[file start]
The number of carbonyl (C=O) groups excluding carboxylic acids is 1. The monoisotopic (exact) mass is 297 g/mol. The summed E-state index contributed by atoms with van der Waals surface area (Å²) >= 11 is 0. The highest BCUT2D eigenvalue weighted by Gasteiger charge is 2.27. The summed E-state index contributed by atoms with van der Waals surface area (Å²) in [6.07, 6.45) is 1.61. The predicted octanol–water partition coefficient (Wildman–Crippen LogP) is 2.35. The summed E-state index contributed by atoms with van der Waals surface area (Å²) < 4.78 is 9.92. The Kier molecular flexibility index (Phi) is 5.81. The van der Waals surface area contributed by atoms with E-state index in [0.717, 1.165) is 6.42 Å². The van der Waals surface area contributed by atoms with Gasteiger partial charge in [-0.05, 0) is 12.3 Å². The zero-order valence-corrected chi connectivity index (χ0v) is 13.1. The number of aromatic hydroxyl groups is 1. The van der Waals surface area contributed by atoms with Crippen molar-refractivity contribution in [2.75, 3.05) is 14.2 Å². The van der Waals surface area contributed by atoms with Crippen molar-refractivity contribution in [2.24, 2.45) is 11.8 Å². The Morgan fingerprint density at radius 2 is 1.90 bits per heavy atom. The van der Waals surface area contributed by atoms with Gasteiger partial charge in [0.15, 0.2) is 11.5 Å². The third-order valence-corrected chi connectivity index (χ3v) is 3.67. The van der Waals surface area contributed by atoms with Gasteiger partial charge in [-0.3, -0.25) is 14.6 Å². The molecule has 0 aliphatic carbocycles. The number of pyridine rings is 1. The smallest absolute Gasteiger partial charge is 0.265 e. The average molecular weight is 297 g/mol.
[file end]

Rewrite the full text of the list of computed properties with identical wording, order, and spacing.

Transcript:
The number of carbonyl (C=O) groups excluding carboxylic acids is 1. The monoisotopic (exact) mass is 297 g/mol. The summed E-state index contributed by atoms with van der Waals surface area (Å²) >= 11 is 0. The highest BCUT2D eigenvalue weighted by Gasteiger charge is 2.27. The summed E-state index contributed by atoms with van der Waals surface area (Å²) in [6.07, 6.45) is 1.61. The predicted octanol–water partition coefficient (Wildman–Crippen LogP) is 2.35. The summed E-state index contributed by atoms with van der Waals surface area (Å²) < 4.78 is 9.92. The Kier molecular flexibility index (Phi) is 5.81. The van der Waals surface area contributed by atoms with E-state index in [0.717, 1.165) is 6.42 Å². The van der Waals surface area contributed by atoms with Gasteiger partial charge in [-0.05, 0) is 12.3 Å². The zero-order valence-corrected chi connectivity index (χ0v) is 13.1. The number of aromatic hydroxyl groups is 1. The van der Waals surface area contributed by atoms with Crippen molar-refractivity contribution in [2.75, 3.05) is 14.2 Å². The van der Waals surface area contributed by atoms with Crippen molar-refractivity contribution in [2.24, 2.45) is 11.8 Å². The Morgan fingerprint density at radius 2 is 1.90 bits per heavy atom. The van der Waals surface area contributed by atoms with Gasteiger partial charge in [0.15, 0.2) is 11.5 Å². The third-order valence-corrected chi connectivity index (χ3v) is 3.67. The van der Waals surface area contributed by atoms with Gasteiger partial charge in [-0.3, -0.25) is 14.6 Å². The molecule has 0 aliphatic carbocycles. The number of pyridine rings is 1. The smallest absolute Gasteiger partial charge is 0.265 e. The average molecular weight is 297 g/mol.